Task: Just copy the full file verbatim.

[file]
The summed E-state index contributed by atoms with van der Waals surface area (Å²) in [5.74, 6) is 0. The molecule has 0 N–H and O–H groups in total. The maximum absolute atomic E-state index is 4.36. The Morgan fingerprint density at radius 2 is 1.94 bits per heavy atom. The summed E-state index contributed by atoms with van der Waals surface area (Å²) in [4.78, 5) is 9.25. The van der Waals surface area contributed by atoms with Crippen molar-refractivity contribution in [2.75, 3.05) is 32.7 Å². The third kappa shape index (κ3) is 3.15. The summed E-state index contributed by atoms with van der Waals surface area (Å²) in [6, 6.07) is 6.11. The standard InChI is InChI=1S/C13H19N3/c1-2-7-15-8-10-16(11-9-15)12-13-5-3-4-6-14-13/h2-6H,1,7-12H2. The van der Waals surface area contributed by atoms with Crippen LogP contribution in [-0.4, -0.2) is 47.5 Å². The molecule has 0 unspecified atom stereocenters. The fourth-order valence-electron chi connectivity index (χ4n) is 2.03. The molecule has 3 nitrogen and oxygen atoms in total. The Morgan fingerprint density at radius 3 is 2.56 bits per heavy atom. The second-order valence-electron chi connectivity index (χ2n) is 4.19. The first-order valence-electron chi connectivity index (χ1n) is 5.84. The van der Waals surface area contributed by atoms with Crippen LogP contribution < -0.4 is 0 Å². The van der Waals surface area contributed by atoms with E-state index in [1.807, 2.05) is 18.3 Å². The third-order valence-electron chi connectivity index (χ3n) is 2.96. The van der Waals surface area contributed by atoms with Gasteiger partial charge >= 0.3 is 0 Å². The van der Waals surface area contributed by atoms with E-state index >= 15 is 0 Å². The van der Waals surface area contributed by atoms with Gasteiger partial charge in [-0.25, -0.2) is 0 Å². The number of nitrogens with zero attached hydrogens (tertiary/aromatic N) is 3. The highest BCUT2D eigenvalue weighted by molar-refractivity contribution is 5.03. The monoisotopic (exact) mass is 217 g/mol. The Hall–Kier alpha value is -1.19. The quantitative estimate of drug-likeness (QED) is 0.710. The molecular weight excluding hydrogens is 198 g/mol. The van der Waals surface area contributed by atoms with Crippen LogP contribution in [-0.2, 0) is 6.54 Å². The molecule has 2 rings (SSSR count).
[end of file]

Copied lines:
The summed E-state index contributed by atoms with van der Waals surface area (Å²) in [5.74, 6) is 0. The molecule has 0 N–H and O–H groups in total. The maximum absolute atomic E-state index is 4.36. The Morgan fingerprint density at radius 2 is 1.94 bits per heavy atom. The summed E-state index contributed by atoms with van der Waals surface area (Å²) in [4.78, 5) is 9.25. The van der Waals surface area contributed by atoms with Crippen molar-refractivity contribution in [2.75, 3.05) is 32.7 Å². The third kappa shape index (κ3) is 3.15. The summed E-state index contributed by atoms with van der Waals surface area (Å²) in [6, 6.07) is 6.11. The standard InChI is InChI=1S/C13H19N3/c1-2-7-15-8-10-16(11-9-15)12-13-5-3-4-6-14-13/h2-6H,1,7-12H2. The van der Waals surface area contributed by atoms with Crippen LogP contribution in [-0.4, -0.2) is 47.5 Å². The molecule has 0 unspecified atom stereocenters. The fourth-order valence-electron chi connectivity index (χ4n) is 2.03. The molecule has 3 nitrogen and oxygen atoms in total. The Morgan fingerprint density at radius 3 is 2.56 bits per heavy atom. The second-order valence-electron chi connectivity index (χ2n) is 4.19. The first-order valence-electron chi connectivity index (χ1n) is 5.84. The van der Waals surface area contributed by atoms with Crippen LogP contribution < -0.4 is 0 Å². The van der Waals surface area contributed by atoms with E-state index in [1.807, 2.05) is 18.3 Å². The third-order valence-electron chi connectivity index (χ3n) is 2.96. The van der Waals surface area contributed by atoms with Gasteiger partial charge >= 0.3 is 0 Å². The van der Waals surface area contributed by atoms with E-state index >= 15 is 0 Å². The van der Waals surface area contributed by atoms with Gasteiger partial charge in [-0.25, -0.2) is 0 Å². The number of nitrogens with zero attached hydrogens (tertiary/aromatic N) is 3. The highest BCUT2D eigenvalue weighted by molar-refractivity contribution is 5.03. The monoisotopic (exact) mass is 217 g/mol. The Hall–Kier alpha value is -1.19. The quantitative estimate of drug-likeness (QED) is 0.710. The molecular weight excluding hydrogens is 198 g/mol. The van der Waals surface area contributed by atoms with Crippen LogP contribution in [-0.2, 0) is 6.54 Å². The molecule has 2 rings (SSSR count).